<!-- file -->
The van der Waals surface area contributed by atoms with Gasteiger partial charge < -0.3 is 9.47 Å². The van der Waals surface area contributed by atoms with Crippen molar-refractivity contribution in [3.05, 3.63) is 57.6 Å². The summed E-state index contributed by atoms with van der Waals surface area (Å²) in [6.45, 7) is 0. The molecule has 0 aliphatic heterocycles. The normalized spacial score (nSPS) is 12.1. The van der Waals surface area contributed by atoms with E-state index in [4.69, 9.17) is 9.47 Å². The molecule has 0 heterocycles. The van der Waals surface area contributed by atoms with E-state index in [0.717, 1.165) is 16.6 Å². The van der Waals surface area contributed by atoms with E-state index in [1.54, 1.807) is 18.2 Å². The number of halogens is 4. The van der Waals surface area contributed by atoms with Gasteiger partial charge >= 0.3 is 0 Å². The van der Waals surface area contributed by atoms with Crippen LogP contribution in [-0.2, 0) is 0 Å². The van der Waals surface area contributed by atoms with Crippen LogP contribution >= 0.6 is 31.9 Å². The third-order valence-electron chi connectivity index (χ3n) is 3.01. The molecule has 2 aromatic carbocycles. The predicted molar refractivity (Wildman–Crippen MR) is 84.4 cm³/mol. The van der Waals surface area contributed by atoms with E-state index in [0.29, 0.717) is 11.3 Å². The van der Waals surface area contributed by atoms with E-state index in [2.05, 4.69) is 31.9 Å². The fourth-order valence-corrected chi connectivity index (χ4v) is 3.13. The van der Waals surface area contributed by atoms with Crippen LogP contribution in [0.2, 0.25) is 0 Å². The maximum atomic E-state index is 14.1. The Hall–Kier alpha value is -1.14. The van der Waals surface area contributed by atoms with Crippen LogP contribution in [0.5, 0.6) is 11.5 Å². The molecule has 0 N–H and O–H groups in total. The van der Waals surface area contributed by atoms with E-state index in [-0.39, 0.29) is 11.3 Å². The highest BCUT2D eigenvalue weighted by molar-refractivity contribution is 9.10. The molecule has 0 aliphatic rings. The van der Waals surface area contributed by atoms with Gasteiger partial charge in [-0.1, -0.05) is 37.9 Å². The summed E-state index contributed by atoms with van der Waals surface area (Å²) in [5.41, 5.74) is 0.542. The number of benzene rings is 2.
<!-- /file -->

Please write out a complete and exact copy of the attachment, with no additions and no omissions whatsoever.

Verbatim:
The van der Waals surface area contributed by atoms with Gasteiger partial charge < -0.3 is 9.47 Å². The van der Waals surface area contributed by atoms with Crippen molar-refractivity contribution in [3.05, 3.63) is 57.6 Å². The summed E-state index contributed by atoms with van der Waals surface area (Å²) in [6.45, 7) is 0. The molecule has 0 aliphatic heterocycles. The normalized spacial score (nSPS) is 12.1. The van der Waals surface area contributed by atoms with E-state index in [4.69, 9.17) is 9.47 Å². The molecule has 0 heterocycles. The van der Waals surface area contributed by atoms with E-state index in [0.717, 1.165) is 16.6 Å². The van der Waals surface area contributed by atoms with E-state index in [1.54, 1.807) is 18.2 Å². The number of halogens is 4. The van der Waals surface area contributed by atoms with Gasteiger partial charge >= 0.3 is 0 Å². The van der Waals surface area contributed by atoms with Crippen LogP contribution in [-0.2, 0) is 0 Å². The van der Waals surface area contributed by atoms with Crippen LogP contribution >= 0.6 is 31.9 Å². The third-order valence-electron chi connectivity index (χ3n) is 3.01. The molecule has 2 aromatic carbocycles. The predicted molar refractivity (Wildman–Crippen MR) is 84.4 cm³/mol. The van der Waals surface area contributed by atoms with E-state index in [0.29, 0.717) is 11.3 Å². The van der Waals surface area contributed by atoms with E-state index in [2.05, 4.69) is 31.9 Å². The fourth-order valence-corrected chi connectivity index (χ4v) is 3.13. The van der Waals surface area contributed by atoms with Crippen LogP contribution in [0.2, 0.25) is 0 Å². The maximum atomic E-state index is 14.1. The Hall–Kier alpha value is -1.14. The van der Waals surface area contributed by atoms with Crippen LogP contribution in [0.5, 0.6) is 11.5 Å². The molecule has 0 N–H and O–H groups in total. The van der Waals surface area contributed by atoms with E-state index in [-0.39, 0.29) is 11.3 Å². The highest BCUT2D eigenvalue weighted by molar-refractivity contribution is 9.10. The molecule has 0 aliphatic rings. The van der Waals surface area contributed by atoms with Gasteiger partial charge in [-0.1, -0.05) is 37.9 Å². The summed E-state index contributed by atoms with van der Waals surface area (Å²) in [5.41, 5.74) is 0.542. The number of benzene rings is 2.